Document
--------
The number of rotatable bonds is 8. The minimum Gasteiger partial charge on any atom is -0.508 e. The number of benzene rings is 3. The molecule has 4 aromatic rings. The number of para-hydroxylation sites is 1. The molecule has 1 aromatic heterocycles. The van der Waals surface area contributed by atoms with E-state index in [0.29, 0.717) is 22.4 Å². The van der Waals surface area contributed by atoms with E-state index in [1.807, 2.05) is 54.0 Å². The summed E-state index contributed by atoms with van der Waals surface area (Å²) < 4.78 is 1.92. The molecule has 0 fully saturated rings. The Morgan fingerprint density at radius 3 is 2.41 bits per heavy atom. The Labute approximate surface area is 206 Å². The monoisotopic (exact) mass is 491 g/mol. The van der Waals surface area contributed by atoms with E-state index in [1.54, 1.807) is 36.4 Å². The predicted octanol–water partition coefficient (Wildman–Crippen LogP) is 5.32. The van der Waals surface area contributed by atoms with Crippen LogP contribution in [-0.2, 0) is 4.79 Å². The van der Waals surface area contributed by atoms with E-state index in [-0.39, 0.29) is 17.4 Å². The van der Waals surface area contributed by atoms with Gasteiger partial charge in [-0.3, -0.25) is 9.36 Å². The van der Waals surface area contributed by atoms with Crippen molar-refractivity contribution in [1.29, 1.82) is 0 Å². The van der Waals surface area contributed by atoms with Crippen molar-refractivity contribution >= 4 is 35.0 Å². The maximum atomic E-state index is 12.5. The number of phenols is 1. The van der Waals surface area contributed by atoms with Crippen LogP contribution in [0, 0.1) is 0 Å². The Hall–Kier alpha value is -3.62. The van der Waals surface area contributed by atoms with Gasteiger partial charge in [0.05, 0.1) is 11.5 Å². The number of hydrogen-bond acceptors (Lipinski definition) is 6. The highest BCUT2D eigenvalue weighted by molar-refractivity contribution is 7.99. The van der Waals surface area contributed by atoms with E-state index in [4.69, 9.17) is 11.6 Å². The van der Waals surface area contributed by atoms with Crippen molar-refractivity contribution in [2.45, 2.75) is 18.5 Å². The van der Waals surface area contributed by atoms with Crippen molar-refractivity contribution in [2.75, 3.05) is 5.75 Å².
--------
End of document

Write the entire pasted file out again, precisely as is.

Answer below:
The number of rotatable bonds is 8. The minimum Gasteiger partial charge on any atom is -0.508 e. The number of benzene rings is 3. The molecule has 4 aromatic rings. The number of para-hydroxylation sites is 1. The molecule has 1 aromatic heterocycles. The van der Waals surface area contributed by atoms with E-state index in [0.29, 0.717) is 22.4 Å². The van der Waals surface area contributed by atoms with E-state index in [1.807, 2.05) is 54.0 Å². The summed E-state index contributed by atoms with van der Waals surface area (Å²) < 4.78 is 1.92. The molecule has 0 fully saturated rings. The Morgan fingerprint density at radius 3 is 2.41 bits per heavy atom. The Labute approximate surface area is 206 Å². The monoisotopic (exact) mass is 491 g/mol. The van der Waals surface area contributed by atoms with E-state index in [1.54, 1.807) is 36.4 Å². The predicted octanol–water partition coefficient (Wildman–Crippen LogP) is 5.32. The van der Waals surface area contributed by atoms with Crippen LogP contribution in [-0.2, 0) is 4.79 Å². The van der Waals surface area contributed by atoms with E-state index in [-0.39, 0.29) is 17.4 Å². The van der Waals surface area contributed by atoms with Gasteiger partial charge in [-0.3, -0.25) is 9.36 Å². The van der Waals surface area contributed by atoms with Crippen molar-refractivity contribution in [1.29, 1.82) is 0 Å². The van der Waals surface area contributed by atoms with Crippen molar-refractivity contribution >= 4 is 35.0 Å². The maximum atomic E-state index is 12.5. The number of phenols is 1. The van der Waals surface area contributed by atoms with Crippen LogP contribution in [0, 0.1) is 0 Å². The Hall–Kier alpha value is -3.62. The van der Waals surface area contributed by atoms with Gasteiger partial charge in [0.05, 0.1) is 11.5 Å². The number of hydrogen-bond acceptors (Lipinski definition) is 6. The highest BCUT2D eigenvalue weighted by molar-refractivity contribution is 7.99. The van der Waals surface area contributed by atoms with E-state index in [4.69, 9.17) is 11.6 Å². The van der Waals surface area contributed by atoms with Crippen molar-refractivity contribution in [2.45, 2.75) is 18.5 Å². The van der Waals surface area contributed by atoms with Crippen molar-refractivity contribution in [2.75, 3.05) is 5.75 Å².